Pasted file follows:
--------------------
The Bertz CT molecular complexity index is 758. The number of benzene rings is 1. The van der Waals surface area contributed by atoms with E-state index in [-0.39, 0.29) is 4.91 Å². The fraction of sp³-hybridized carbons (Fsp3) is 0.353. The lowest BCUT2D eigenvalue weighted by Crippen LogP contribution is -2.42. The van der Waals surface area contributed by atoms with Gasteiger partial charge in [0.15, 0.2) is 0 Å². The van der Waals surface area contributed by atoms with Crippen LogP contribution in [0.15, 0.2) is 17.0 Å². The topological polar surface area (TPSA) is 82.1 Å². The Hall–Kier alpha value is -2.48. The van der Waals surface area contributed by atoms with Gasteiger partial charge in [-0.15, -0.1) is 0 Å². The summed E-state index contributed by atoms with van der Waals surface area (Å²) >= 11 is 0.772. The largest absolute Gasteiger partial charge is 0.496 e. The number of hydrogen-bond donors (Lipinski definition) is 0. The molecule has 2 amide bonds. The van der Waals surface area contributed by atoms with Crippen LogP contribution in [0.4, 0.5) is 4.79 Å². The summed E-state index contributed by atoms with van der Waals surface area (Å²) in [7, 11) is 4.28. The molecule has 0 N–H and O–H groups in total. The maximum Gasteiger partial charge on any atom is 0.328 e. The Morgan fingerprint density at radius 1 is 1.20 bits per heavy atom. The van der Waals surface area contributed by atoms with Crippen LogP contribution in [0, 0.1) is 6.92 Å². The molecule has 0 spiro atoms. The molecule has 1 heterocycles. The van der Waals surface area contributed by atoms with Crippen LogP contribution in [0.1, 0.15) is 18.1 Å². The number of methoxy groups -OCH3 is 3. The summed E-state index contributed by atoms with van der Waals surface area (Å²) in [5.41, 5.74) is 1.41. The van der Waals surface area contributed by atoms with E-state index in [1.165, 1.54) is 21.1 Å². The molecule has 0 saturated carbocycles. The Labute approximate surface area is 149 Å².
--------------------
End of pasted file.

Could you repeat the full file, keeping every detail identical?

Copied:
The Bertz CT molecular complexity index is 758. The number of benzene rings is 1. The van der Waals surface area contributed by atoms with E-state index in [-0.39, 0.29) is 4.91 Å². The fraction of sp³-hybridized carbons (Fsp3) is 0.353. The lowest BCUT2D eigenvalue weighted by Crippen LogP contribution is -2.42. The van der Waals surface area contributed by atoms with Gasteiger partial charge in [0.15, 0.2) is 0 Å². The van der Waals surface area contributed by atoms with Crippen LogP contribution in [0.15, 0.2) is 17.0 Å². The topological polar surface area (TPSA) is 82.1 Å². The Hall–Kier alpha value is -2.48. The van der Waals surface area contributed by atoms with Gasteiger partial charge in [-0.15, -0.1) is 0 Å². The summed E-state index contributed by atoms with van der Waals surface area (Å²) >= 11 is 0.772. The largest absolute Gasteiger partial charge is 0.496 e. The number of hydrogen-bond donors (Lipinski definition) is 0. The molecule has 2 amide bonds. The van der Waals surface area contributed by atoms with Crippen LogP contribution in [0.4, 0.5) is 4.79 Å². The summed E-state index contributed by atoms with van der Waals surface area (Å²) in [7, 11) is 4.28. The molecule has 0 N–H and O–H groups in total. The maximum Gasteiger partial charge on any atom is 0.328 e. The Morgan fingerprint density at radius 1 is 1.20 bits per heavy atom. The van der Waals surface area contributed by atoms with Crippen LogP contribution in [0, 0.1) is 6.92 Å². The molecule has 0 spiro atoms. The molecule has 1 heterocycles. The van der Waals surface area contributed by atoms with Crippen LogP contribution in [0.1, 0.15) is 18.1 Å². The number of methoxy groups -OCH3 is 3. The summed E-state index contributed by atoms with van der Waals surface area (Å²) in [5.41, 5.74) is 1.41. The van der Waals surface area contributed by atoms with E-state index in [1.165, 1.54) is 21.1 Å². The molecule has 0 saturated carbocycles. The Labute approximate surface area is 149 Å².